In 1990, in Vietnam, a man looking for shelter accidentally discovered the world’s largest cave, which was untouched for millions of years and filled with previously unseen animals, rain forests, and its own weather.
Oxalis Adventure, a company that now offers tours of the area in Vietnam, tells the story of how the world’s largest cave, which remained unknown for millions of years, was first discovered in 1990 but not explored.
A local man named Ho Khanh said he had looked at the local job boards near me without finding work, so he searched in the jungle looking for food and timber he could use to earn a modest income. He discovered the Son Doong Cave while searching for food and timber in Phong Nha-Ke Bang National Park.
During his search, he accidentally stumbled across an opening in a limestone cliff. The first thing he noticed were clouds billowing out from the entrance. At the entrance, he heard the sounds of a river raging from somewhere inside. He was intrigued but did not explore further. Instead, he returned home and forgot about the cave.
It would remain unexplored and unknown to anyone else except Ho Khanh for another 18 years.
In 2008, Howard and Deb Limbert of the British Cave Research Association (BRCA), were conducting exploratory caving expeditions in Vietnam. They eventually heard the stories about Ho Khanh and the strange cave he discovered. After some urging, the British researchers convinced him to rediscover the location of the cave. It took several attempts to find it again.
In 2009, Ho Khanh led Howard and Deb Limbert, as well as a team of other caving professionals to the opening. After the professional researchers completed their first survey in 2009, they concluded that the cave contained the largest cross-section of any cave anywhere on Earth. They named the cave “Son Doong.”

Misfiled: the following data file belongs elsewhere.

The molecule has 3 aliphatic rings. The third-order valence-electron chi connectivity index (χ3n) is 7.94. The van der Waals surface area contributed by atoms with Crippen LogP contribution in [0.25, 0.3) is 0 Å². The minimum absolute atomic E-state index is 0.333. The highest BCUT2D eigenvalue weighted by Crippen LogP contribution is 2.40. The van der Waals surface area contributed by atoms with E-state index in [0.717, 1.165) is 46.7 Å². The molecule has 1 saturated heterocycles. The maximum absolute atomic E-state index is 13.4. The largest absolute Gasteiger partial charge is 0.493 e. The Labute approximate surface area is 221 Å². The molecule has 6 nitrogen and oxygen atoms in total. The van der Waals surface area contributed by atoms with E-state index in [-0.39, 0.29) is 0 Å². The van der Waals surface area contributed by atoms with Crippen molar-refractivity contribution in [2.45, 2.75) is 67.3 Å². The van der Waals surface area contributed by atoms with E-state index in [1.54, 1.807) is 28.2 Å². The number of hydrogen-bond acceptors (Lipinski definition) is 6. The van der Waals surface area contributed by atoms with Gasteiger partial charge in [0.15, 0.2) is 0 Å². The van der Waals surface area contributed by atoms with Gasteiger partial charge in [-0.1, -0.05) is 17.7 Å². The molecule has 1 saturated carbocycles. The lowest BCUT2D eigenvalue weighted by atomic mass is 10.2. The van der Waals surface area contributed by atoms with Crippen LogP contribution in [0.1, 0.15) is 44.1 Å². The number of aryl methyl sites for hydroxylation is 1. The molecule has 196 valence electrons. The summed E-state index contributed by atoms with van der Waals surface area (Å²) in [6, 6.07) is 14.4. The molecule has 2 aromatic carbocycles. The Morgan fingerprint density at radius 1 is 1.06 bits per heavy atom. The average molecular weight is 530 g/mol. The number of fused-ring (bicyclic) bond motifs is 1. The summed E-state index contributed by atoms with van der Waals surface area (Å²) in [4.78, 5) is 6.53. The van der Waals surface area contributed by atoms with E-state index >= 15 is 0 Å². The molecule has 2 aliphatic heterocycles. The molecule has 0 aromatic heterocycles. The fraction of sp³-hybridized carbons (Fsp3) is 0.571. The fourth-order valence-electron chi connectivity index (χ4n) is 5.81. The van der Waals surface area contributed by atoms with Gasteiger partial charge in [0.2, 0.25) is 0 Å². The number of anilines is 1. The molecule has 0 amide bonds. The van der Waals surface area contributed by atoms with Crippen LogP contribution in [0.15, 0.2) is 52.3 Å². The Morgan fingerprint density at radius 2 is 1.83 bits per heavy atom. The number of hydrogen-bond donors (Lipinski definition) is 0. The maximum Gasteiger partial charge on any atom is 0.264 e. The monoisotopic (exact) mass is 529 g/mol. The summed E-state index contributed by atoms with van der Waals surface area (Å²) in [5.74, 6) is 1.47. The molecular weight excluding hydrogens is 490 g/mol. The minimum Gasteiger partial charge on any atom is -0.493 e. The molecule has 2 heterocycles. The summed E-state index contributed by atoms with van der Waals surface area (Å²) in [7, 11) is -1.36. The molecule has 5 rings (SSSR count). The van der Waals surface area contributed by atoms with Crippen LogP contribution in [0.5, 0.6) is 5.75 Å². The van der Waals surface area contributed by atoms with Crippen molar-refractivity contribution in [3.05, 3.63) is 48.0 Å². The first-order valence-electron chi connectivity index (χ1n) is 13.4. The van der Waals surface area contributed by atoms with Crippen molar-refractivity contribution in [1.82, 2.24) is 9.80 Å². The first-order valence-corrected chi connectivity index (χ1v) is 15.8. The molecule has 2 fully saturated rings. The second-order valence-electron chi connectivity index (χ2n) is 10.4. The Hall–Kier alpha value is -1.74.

Cave experts are researching a connection between Son Doong Cave and neighboring Thung Cave. They say if the connection is made, Son Doong will be the largest cave in the world by volume, as well as by cross-section.
Oxalis Adventure says that, the original discoverer of the cave “Ho Khanh is still an integral part of every Son Doong Expedition.”
Until the first exploration in 2009, Son Doong Cave had remained untouched for millions of years. Explorers would soon discover the cave held a wealth of secrets.
Inside was a vast area of underground rain forests and rock formations called stalagmites that were the size of tall buildings. The ceiling of the cave extended 650 feet, which is more than twice the height of the Statue of Liberty.
Living in the cave were never-before-seen animals. Howard Limbert and his team, along with scientists from Hanoi University, discovered seven new species of animals living in the cave not seen anywhere else in the world.
The original sighting that drew Ho Khanh’s attention to the cave was clouds billowing out from the opening. Explorers eventually discovered that the cave did indeed have clouds from its own weather system.
“When the heat reaches inside the cave, it evaporates the water generating ‘clouds’ inside the cave,” said Josh White, a cave safety expert and guide with Oxalis Adventure, who spoke to AccuWeather. “The airflow of the cave varies depending on the pressure and temperature outside each of the four main openings.”
“During the winter months, there are no clouds in the cave,” Howard Limbert told AccuWeather. “It is crystal clear. At this time, the cave temperature is warmer than the outside temperatures.”